Along similar lines of reasoning, other state courts and independent authorities across the EU have endorsed the paradigm shift with a series of decisions.Footnote 12 For instance, in July 2020, the Bundesgerichtsof reaffirmed the decision of the German antitrust authority holding that ‘contrary to Facebook's view’,Footnote 13 consumers retain the right to privacy, despite the alleged silent assent to predatory contractual terms. The Italian top administrative Court (Consiglio di Stato) touched upon the extra commercium nature of personal data with unclear implications, thereby inflicting further blows to the commodification paradigm.Footnote 14

Antitrust agencies both in the USA and in the EU have also changed their stance and have begun dismissing early optimistic views about the actual degree of competition within the data-driven economy (Khan, Reference Khan2018; Srinivasan, Reference Srinivasan2019; Stucke and Grunes, Reference Stucke and Grunes2016). On July 24th, 2019, the Federal Trade Commission fined Facebook with a record-breaking 5 billion dollar penalty for violating the Consent Order of 2012. In their announcement, the commissioners notably wrote, ‘if you've ever wondered what a paradigm shift looks like, you're witnessing one today’.Footnote 15 Antitrust initiatives loom in the USA at both the State and Federal levels, with accusations of monopolist behavior within the personal data-driven industry. At the time of writing, antitrust agencies on both sides of the Atlantic are gearing up for unseen antitrust battles against some of the major big techs, which face a serious risk of being broken up.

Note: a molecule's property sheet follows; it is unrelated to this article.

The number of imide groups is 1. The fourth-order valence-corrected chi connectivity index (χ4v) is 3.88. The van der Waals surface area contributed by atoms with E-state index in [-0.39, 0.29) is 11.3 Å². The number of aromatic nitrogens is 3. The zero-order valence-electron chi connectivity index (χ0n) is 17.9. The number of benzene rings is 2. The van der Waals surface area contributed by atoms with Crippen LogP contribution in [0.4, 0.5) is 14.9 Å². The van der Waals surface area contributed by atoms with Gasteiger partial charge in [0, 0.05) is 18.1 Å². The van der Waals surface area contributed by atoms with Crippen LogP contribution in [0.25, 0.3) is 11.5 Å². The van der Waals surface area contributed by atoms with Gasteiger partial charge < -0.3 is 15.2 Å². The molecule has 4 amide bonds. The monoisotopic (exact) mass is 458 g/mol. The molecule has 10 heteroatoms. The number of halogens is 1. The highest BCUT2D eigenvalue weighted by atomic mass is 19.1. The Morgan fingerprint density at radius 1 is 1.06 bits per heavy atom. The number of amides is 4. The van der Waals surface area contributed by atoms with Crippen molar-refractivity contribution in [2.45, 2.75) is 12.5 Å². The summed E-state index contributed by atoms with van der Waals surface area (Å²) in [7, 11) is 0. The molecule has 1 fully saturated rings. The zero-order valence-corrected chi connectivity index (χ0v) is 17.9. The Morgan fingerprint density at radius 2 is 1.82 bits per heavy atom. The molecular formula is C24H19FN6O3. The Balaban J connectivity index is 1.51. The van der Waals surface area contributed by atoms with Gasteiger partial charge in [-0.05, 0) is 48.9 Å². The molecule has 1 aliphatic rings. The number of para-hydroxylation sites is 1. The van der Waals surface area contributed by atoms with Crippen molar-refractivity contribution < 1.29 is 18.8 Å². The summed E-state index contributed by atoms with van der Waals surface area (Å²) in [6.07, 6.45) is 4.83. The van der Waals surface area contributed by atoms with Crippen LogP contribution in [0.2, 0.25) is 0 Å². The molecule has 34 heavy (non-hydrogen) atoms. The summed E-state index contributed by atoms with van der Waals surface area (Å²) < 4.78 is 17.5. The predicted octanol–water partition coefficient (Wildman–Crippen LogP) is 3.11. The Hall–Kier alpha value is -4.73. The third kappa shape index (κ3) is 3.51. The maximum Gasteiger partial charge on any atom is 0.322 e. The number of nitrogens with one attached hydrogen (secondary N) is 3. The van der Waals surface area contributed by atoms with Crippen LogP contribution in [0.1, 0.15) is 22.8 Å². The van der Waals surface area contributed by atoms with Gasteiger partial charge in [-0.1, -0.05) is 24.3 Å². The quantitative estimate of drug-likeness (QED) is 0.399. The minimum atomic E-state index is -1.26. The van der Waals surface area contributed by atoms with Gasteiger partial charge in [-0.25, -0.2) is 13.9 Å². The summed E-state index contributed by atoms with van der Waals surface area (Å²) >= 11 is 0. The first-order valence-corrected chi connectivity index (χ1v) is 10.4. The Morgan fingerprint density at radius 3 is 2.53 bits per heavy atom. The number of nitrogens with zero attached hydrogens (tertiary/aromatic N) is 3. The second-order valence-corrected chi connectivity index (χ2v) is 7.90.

These paradigm shifts coupled with the progressive constitutionalization of cyberspace are generating the balkanization of the internet. This in turn further jeopardizes the commodification consensus, and highlights growing geopolitical tensions over the transatlantic flow of personal data (Nicola and Pollicino, Reference Nicola and Pollicino2020; Schwartz and Peifer, Reference Schwart and Peifer2017). The bottom line is that violent shock waves are shattering the legal foundations of the industry,Footnote 16 and that litigation is spiraling out of control over the ‘chain of title’ of personal data.Footnote 17